Meanwhile Italy’s Health Minister Roberto Speranza also announced the closure of public buildings and limited transport in these zones.

“We are asking basically that everyone who has come from areas stricken by the epidemic to remain under a mandatory house stay,” Speranza said at a Saturday press conference.

As a result, Italy’s top soccer league, Serie A, canceled at least three games scheduled to be played in Lombardy and Veneto regions.

While areas outside of the “hotpots,” such as Florence and Milan, are deemed safe to visit, at least two of the Veneto region’s 38 cases occurred in the popular tourist destination of Venice.

As a result, Venice Carnival has also been suspended, while museums and cinemas have been shut.

Luca Zaia, the governor of the Veneto region, has confirmed a ban on public and private meetings, along with the closure of schools, universities and museums in the region.

“We ask for the cooperation of all citizens. It’s not an easy moment. But, with the data we have today, we can still hope to limit the contagion,” he said.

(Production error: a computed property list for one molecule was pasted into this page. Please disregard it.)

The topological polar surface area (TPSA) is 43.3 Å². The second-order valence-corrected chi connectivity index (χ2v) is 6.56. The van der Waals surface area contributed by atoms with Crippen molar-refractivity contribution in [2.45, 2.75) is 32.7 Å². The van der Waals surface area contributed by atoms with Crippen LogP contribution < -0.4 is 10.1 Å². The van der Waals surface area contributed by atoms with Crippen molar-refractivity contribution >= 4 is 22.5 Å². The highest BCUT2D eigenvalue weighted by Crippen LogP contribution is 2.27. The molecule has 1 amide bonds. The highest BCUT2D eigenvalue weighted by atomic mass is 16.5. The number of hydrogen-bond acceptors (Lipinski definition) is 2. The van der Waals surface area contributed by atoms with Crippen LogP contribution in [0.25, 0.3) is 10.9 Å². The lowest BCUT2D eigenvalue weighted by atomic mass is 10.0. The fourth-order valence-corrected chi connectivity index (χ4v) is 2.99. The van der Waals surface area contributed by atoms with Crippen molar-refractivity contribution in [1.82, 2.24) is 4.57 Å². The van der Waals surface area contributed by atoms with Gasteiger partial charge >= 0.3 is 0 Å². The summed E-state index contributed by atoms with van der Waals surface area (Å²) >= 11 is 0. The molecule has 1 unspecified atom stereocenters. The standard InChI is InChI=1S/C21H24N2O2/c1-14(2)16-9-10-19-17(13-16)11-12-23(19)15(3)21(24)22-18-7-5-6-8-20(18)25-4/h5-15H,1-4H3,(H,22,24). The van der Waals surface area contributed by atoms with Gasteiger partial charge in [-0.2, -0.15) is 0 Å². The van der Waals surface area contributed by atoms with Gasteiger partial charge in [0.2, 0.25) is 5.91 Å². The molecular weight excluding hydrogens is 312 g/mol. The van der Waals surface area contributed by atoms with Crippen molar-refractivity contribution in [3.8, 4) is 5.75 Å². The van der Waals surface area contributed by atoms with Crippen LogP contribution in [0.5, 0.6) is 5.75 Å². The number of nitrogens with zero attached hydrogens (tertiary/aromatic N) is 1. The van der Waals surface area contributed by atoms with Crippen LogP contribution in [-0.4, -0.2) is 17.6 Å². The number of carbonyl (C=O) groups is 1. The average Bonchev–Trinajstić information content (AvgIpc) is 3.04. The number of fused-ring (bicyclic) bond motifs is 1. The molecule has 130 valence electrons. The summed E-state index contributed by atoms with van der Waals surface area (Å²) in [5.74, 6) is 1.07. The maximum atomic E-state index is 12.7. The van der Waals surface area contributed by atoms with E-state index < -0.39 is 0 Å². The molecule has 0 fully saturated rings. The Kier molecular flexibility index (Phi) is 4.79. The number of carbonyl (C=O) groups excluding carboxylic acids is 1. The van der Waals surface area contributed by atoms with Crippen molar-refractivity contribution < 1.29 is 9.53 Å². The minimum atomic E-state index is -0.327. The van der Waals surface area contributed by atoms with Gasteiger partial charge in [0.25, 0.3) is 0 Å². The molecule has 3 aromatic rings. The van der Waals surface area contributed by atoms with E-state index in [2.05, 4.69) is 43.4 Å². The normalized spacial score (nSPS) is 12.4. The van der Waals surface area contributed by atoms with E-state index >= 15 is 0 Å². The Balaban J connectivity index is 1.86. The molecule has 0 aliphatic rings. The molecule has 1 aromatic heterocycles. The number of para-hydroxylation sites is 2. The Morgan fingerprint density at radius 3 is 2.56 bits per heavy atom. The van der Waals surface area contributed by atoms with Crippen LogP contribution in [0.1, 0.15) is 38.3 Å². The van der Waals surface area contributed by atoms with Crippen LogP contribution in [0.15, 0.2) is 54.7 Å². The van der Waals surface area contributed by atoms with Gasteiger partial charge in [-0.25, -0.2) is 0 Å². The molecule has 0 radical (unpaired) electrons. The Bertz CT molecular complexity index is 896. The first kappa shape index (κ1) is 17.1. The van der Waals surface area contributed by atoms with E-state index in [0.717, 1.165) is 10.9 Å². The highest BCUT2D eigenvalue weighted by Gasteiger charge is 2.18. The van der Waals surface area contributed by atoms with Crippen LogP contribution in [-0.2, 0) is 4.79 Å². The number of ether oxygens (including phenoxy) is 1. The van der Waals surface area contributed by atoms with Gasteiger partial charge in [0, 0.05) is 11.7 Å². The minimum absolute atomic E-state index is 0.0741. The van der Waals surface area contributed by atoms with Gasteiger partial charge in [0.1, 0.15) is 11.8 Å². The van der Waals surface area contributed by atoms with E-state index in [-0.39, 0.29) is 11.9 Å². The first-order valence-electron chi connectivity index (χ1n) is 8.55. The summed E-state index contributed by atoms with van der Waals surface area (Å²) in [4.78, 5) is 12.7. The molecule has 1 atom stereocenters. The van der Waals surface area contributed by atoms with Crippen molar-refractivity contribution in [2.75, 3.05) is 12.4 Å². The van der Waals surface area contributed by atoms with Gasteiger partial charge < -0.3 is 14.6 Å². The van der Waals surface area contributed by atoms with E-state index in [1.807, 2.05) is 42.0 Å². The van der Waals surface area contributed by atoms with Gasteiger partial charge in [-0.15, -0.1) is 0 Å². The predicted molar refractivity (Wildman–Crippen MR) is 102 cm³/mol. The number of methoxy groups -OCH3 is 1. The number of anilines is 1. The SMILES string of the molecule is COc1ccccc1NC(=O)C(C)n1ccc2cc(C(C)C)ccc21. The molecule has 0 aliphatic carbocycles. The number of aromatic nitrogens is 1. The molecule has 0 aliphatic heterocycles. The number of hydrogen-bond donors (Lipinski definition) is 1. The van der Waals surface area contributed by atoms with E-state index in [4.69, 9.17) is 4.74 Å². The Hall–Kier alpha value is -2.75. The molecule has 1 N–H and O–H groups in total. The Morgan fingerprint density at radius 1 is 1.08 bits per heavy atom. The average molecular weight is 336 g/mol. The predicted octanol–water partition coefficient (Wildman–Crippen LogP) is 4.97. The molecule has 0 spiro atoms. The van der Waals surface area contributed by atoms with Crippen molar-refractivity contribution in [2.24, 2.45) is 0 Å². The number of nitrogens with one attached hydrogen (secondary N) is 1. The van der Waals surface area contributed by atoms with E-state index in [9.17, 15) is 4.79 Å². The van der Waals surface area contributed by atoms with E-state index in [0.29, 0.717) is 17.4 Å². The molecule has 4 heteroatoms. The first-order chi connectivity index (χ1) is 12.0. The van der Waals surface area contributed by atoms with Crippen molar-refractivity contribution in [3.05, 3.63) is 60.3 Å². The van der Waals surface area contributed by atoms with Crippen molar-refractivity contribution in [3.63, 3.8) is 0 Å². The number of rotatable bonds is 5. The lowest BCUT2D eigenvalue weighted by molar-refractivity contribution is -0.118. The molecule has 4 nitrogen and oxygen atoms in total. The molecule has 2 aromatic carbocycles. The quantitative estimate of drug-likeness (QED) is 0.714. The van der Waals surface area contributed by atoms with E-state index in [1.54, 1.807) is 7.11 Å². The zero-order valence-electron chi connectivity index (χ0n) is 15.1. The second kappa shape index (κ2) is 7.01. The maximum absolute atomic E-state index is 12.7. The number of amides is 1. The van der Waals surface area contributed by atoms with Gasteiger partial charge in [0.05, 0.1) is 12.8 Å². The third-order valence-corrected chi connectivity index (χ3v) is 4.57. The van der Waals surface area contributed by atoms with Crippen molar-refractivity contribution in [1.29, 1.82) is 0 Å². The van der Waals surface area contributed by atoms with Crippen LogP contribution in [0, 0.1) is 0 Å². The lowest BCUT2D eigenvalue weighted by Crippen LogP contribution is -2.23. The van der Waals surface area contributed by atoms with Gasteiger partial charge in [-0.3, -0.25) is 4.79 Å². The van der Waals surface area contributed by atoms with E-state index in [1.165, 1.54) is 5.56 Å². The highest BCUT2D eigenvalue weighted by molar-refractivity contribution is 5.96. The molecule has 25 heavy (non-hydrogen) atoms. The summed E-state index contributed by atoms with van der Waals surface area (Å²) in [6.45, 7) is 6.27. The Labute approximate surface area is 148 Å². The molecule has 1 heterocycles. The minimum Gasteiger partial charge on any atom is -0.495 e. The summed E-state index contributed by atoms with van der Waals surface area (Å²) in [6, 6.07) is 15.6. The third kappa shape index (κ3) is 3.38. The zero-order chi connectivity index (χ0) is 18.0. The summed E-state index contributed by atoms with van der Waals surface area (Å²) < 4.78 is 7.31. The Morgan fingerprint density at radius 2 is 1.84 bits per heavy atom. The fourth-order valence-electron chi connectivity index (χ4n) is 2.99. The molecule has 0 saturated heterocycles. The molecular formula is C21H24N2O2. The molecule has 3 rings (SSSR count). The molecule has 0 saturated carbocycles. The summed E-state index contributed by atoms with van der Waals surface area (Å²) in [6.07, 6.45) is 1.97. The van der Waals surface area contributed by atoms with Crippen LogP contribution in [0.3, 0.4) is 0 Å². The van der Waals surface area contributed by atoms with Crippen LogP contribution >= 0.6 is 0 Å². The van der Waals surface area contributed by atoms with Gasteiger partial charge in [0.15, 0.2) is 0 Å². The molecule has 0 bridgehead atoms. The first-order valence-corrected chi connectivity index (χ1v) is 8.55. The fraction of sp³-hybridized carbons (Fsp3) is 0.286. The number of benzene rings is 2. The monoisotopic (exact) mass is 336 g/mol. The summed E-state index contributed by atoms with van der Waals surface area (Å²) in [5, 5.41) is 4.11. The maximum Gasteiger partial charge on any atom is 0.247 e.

Italian Prime Minister Giuseppe Conte told reporters Monday that a “not entirely proper” management of a hospital in northern Italy contributed to the spread of the virus in the country.

“Our health system is excellent, our precautionary measures are of the utmost rigor and we trust that, by virtue of the combined provisions … we will promote a containment effect,” Italian Prime Minister Giuseppe Conte told reporters on Tuesday.


What do the authorities say?

The US State Department has urged its citizens to “follow Italian health official guidance and avoid government-designated affected areas.”

Any travelers who are currently in these particular areas of Lombardy and Veneto are urged to follow the instructions of local authorities.

But while governments are “monitoring” the situation, travelers have not been advised against travel to Italy.